@eskel said:

    Whoah, what's the difference between a roguelike and a dungeon crawler?

    Dungeon crawlers can be roguelikes; roguelikes aren't necessarily dungeon crawlers. The aforementioned Dark Alliance is a dungeon crawler, but there is no roguelike to it. Similarly, the game FTL is a roguelike, but is not a dungeon crawler by any stretch of the imagination.


  • Discourse touched me in a no-no place

    @eskel said:

    what's the difference between a roguelike and a dungeon crawler?

    Roguelikes are mainly distinguished by the use of procedurally-generated chunk arrangements. You literally do not know what you're going to get each time you play, even if you've seen rather similar things before. Dungeon crawlers are relatively simplistic games, where your goal is just to go in, kill loads of monsters and grab lots of loot; not much story in there. Dungeon crawlers do not need to be roguelikes — they could have a pre-set map, monsters and loot — and roguelikes do not need to be plot-free bore-fests dungeon crawlers.


  • area_deu

    You forgot to mention that death is highly consequential in roguelikes - often being permanent.



  • @tar said:

    "Awful" in the context of "Fallout" is usually implied to mean either Fallout: Brotherhood of Steel or Fallout Tactics, neither of which are regarded as canon within the broader Fallout Lore.

    Oh, in that case I must agree. I wouldn't call Fallout Tactics awful, but it was kind of unrewarding. No mood, awkward mechanics, clumsy controls (Syndicate was much better) and the terrible Polish voiceover ::shivers::.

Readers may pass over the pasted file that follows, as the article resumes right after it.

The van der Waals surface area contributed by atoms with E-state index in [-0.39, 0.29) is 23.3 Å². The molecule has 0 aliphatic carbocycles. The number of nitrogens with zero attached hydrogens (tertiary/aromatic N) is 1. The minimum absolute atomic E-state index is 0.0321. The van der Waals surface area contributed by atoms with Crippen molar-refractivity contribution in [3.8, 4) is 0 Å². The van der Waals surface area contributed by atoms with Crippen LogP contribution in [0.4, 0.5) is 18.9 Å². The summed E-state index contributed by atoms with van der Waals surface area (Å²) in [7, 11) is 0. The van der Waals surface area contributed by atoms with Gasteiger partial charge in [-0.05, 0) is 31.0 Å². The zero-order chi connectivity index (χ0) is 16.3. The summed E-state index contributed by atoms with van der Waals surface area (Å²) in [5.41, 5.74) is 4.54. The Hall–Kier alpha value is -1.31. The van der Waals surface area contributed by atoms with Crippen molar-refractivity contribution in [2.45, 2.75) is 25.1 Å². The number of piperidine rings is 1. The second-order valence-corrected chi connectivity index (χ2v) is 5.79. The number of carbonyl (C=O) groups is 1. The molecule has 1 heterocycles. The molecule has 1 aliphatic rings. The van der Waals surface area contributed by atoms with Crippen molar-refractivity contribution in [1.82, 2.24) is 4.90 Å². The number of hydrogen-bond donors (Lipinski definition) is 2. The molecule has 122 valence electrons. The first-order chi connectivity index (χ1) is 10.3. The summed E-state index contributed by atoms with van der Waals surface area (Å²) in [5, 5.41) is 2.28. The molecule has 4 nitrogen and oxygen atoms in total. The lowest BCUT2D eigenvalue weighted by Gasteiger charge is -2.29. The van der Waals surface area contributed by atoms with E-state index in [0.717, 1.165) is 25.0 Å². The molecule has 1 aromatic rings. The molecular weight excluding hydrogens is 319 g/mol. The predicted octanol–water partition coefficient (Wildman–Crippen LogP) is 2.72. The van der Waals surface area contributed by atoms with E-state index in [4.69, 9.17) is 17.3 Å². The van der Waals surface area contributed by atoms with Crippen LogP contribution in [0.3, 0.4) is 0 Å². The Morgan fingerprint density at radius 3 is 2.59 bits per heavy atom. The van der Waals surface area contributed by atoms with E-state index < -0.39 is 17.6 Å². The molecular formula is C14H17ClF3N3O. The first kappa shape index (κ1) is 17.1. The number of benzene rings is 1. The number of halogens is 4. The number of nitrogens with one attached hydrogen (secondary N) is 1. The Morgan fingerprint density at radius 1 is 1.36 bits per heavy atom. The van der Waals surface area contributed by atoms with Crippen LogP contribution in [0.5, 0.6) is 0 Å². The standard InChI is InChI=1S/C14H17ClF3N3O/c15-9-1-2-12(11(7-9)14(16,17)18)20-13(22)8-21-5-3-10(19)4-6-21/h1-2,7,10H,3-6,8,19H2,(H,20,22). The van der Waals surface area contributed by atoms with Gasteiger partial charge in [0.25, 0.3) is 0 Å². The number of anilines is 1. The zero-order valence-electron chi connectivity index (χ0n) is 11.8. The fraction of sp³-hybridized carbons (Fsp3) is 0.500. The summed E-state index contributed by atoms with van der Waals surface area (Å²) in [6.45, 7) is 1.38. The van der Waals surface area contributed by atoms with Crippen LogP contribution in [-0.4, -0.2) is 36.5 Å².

@blakeyrat said:

    Dungeon crawlers can be roguelikes; roguelikes aren't necessarily dungeon crawlers.

    Well, that explains it all ...

    @dkf said:

    Roguelikes are mainly distinguished by the use of procedurally-generated chunk arrangements.

    So Demise versus Dungeon Crawl, thank you very much. Video game classification always seemed vague to me,
    especially since a lot of the really good games are (or used to be) their own categories (The folks at Bullfrog were quite good at this).

    @aliceif said:

    You forgot to mention that death is highly consequential in roguelikes - often being permanent.

    I love games with permadeath, especially if the game forbids saving every 5 seconds. It really sanitizes the target audience.



  • @aliceif said:

    You forgot to mention that death is highly consequential in roguelikes - often being permanent.

    Many dungeon crawlers, including diablo 2 and 3, do not have free savegames, only allowing save-on-exit and resuming from that save once. Death incurs a gold/experience penalty (in softcore) or is permanent (in hardcore).

    In D2, after (softcore) death, you have to go out into the world to reclaim your equipment and part of the XP you lost in death, or create a new game with the same character (respawning killed mobs, and losing the XP permanently).

    For both D2 and D3, if your hardcore character dies in a battle.net game for any reason whatsoever, including latency, disconnects, or game bugs, support will not resurrect the character.


  • area_deu

    I know, I played lots of Diablo II when I went to school.